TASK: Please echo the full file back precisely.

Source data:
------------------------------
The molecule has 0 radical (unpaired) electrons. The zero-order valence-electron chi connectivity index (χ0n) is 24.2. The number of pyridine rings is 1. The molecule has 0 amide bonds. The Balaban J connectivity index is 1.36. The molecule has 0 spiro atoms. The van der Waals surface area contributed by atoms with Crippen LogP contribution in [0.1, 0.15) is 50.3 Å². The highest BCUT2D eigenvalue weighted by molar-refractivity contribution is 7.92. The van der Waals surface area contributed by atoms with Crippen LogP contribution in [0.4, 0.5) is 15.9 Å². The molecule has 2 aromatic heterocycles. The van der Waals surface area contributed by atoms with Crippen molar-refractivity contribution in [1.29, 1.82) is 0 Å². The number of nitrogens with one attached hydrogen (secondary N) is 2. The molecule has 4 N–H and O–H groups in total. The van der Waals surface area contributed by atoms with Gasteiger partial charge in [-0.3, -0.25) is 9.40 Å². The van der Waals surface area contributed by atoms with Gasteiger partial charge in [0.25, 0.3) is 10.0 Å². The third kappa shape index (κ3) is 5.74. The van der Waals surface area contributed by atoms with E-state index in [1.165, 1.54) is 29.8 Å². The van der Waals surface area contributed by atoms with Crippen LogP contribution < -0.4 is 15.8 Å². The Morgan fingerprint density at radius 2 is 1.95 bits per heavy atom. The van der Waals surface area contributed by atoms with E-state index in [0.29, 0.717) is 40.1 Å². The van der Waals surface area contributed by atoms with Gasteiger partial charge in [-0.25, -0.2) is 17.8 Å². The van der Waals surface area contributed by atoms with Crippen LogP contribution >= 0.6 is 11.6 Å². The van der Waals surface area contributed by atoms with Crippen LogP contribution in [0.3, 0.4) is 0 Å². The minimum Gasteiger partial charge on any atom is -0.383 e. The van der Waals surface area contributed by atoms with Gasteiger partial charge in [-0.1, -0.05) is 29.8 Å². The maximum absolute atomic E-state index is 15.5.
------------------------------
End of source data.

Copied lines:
The molecule has 0 radical (unpaired) electrons. The zero-order valence-electron chi connectivity index (χ0n) is 24.2. The number of pyridine rings is 1. The molecule has 0 amide bonds. The Balaban J connectivity index is 1.36. The molecule has 0 spiro atoms. The van der Waals surface area contributed by atoms with Crippen LogP contribution in [0.1, 0.15) is 50.3 Å². The highest BCUT2D eigenvalue weighted by molar-refractivity contribution is 7.92. The van der Waals surface area contributed by atoms with Crippen LogP contribution in [0.4, 0.5) is 15.9 Å². The molecule has 2 aromatic heterocycles. The van der Waals surface area contributed by atoms with Crippen molar-refractivity contribution in [1.29, 1.82) is 0 Å². The number of nitrogens with one attached hydrogen (secondary N) is 2. The molecule has 4 N–H and O–H groups in total. The van der Waals surface area contributed by atoms with Gasteiger partial charge in [-0.3, -0.25) is 9.40 Å². The van der Waals surface area contributed by atoms with Gasteiger partial charge in [0.25, 0.3) is 10.0 Å². The third kappa shape index (κ3) is 5.74. The van der Waals surface area contributed by atoms with E-state index in [1.165, 1.54) is 29.8 Å². The van der Waals surface area contributed by atoms with Crippen LogP contribution < -0.4 is 15.8 Å². The Morgan fingerprint density at radius 2 is 1.95 bits per heavy atom. The van der Waals surface area contributed by atoms with E-state index in [0.29, 0.717) is 40.1 Å². The van der Waals surface area contributed by atoms with Gasteiger partial charge in [-0.25, -0.2) is 17.8 Å². The van der Waals surface area contributed by atoms with Crippen LogP contribution >= 0.6 is 11.6 Å². The van der Waals surface area contributed by atoms with Crippen LogP contribution in [0.3, 0.4) is 0 Å². The minimum Gasteiger partial charge on any atom is -0.383 e. The van der Waals surface area contributed by atoms with Gasteiger partial charge in [-0.1, -0.05) is 29.8 Å². The maximum absolute atomic E-state index is 15.5.